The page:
Before the implementation of this rule, Florida water quality rules were based on a narrative standard that used descriptive language to identify polluted bodies of water. The rule also creates restoration standards for water bodies that are designated as “impaired.” Impaired waters may be waters that are deemed to be polluted to the point where they no longer are suitable for their intended use. The new rule only applies to fresh water, however a similar NNC rule for coastal waters and estuaries is slated for consideration in 2011. These new water quality standards will have significant economic and operational effects on municipalities, agricultural operations, utilities, and future development.

Continue Reading EPA Numeric Nutrient Criteria

Storm_at_Shark_River_in_Everglades.jpgFlorida has long been admired for its long shoreline, tropical climate, and preserved natural beauty. For just as long, there has been strong debate over striking the delicate balance between man-made alterations to the land and preservation of its natural features. Recently, the United States Environmental Protection Agency (“EPA”) took another step toward preservation by directing the state of Florida to take specific measures to restore water quality in the Everglades. As this matter continues to unfold, it could have far-reaching impacts on landowners and agricultural operations surrounding the Everglades.

How We Got Here

EPA’s direction came in the form of an “Amended Determination” filed with the U.S. District Court in an action resulting from lawsuits brought by the Miccosukee Tribe and the Friends of the Everglades to improve the quality of water flowing through the Everglades. The Determination noted that excess levels of phosphorus were found in portions of the Everglades and directed that additional reductions of phosphorus pollution are needed. Excess phosphorus in water above permitted levels is a concern because it can cause chemical and biological changes that degrade wetlands, lakes, and other natural systems. EPA identifies agricultural operations in the area south of Lake Okeechobee as the primary source of excess phosphorus entering the Everglades through stormwater runoff.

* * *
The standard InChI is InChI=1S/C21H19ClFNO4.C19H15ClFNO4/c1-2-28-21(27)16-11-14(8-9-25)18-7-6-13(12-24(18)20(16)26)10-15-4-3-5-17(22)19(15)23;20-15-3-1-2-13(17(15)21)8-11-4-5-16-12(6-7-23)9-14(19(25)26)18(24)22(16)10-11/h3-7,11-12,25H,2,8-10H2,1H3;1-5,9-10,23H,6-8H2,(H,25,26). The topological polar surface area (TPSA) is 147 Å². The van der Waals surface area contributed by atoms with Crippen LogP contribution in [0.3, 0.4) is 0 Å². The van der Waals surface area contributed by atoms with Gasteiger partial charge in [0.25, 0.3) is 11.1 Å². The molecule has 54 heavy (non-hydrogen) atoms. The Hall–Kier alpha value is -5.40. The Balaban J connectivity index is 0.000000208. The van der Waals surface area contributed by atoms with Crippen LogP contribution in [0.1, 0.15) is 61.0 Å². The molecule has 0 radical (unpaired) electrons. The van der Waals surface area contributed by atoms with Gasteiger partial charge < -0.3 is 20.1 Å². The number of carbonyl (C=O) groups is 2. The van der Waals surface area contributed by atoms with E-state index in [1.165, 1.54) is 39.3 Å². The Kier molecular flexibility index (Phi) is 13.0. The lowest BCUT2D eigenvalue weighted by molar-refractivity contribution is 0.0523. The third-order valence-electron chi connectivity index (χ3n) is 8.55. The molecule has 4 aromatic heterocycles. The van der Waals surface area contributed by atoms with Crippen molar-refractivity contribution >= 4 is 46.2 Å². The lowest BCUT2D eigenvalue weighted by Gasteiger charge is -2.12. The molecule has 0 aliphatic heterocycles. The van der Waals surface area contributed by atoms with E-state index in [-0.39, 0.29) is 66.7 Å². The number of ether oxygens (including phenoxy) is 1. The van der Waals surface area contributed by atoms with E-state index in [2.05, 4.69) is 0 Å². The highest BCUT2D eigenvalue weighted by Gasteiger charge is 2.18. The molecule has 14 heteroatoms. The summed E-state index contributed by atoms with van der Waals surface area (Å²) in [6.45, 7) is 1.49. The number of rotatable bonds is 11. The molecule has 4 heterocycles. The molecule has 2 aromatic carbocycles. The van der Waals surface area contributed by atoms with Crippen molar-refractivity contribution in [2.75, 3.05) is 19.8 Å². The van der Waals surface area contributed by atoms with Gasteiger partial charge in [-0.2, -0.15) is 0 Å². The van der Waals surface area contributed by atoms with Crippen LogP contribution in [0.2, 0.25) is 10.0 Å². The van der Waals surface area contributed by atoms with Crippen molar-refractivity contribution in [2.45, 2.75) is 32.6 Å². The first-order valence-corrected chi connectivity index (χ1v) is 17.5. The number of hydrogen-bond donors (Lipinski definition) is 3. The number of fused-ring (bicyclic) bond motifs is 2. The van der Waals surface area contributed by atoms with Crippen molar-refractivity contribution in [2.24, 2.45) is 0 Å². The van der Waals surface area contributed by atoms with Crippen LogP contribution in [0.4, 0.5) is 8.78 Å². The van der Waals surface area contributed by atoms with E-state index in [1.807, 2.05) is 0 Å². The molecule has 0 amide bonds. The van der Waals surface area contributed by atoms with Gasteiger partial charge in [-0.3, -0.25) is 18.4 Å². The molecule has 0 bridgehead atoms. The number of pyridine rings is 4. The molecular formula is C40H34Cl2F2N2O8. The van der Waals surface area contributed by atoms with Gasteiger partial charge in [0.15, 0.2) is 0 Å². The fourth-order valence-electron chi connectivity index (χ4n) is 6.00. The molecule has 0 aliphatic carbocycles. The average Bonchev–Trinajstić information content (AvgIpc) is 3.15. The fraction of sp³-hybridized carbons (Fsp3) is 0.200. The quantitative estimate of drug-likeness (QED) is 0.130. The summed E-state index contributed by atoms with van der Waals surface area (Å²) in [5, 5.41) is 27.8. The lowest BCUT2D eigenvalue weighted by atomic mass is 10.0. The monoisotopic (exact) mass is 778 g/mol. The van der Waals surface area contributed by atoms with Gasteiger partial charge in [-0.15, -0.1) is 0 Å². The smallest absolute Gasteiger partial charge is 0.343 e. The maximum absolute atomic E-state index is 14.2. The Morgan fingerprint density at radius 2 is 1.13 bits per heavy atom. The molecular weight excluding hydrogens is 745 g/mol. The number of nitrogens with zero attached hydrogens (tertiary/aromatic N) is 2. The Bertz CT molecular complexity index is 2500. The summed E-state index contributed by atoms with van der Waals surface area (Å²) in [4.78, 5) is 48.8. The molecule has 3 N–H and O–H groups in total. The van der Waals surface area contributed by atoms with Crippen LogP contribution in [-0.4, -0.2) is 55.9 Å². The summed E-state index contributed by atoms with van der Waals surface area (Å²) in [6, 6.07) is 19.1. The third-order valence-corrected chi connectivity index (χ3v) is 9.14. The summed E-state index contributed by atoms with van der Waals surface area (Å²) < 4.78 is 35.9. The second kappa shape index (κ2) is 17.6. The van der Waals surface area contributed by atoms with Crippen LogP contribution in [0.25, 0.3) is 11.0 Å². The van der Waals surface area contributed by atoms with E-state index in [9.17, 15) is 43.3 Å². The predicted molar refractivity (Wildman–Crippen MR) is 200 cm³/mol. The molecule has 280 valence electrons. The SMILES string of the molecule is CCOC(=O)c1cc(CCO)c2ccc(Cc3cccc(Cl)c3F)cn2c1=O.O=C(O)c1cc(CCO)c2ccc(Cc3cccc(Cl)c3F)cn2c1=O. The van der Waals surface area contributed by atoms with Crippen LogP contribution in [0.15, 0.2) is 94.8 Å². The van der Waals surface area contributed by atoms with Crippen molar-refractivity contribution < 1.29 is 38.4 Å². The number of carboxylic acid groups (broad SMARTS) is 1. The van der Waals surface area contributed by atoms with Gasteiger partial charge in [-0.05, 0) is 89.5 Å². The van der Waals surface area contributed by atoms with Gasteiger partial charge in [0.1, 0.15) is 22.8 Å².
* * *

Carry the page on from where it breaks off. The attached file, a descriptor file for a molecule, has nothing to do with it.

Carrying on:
Why It Matters

Aside from the environmental benefits of restoring this area, there are several reasons why EPA’s actions here are important. First, if EPA’s directives are accepted, it would likely lead to more stringent water quality standards for projects affecting the Everglades. Second, EPA is proposing to substantially increase the marsh treatment areas that decrease phosphorus levels in runoff water before it enters the Everglades. In addition to the nearly 60,000 acres currently in place or slated for construction for these marsh treatment areas, EPA is proposing to add another 42,000 acres. EPA is eyeing the controversial acquisition of land owned by the U.S. Sugar Corporation to the South Florida Water Management District (“SFWMD”) as providing much of this increased area. Finally, EPA proposes stringent deadlines by which the Florida Department of Environmental Protection (“DEP”) and SFWMD must take certain actions. Most notably, existing permits issued by these agencies would need to be amended to conform with the proposed discharge limits, if adopted by the court.

What Happens Next

The federal court, DEP and SFWMD are currently reviewing EPA’s Amended Determination. A hearing on the Amended Determination is scheduled for October 7, 2010.  Particularly for those with existing or proposed operations which direct runoff to this area, the court’s actions will have significant effect.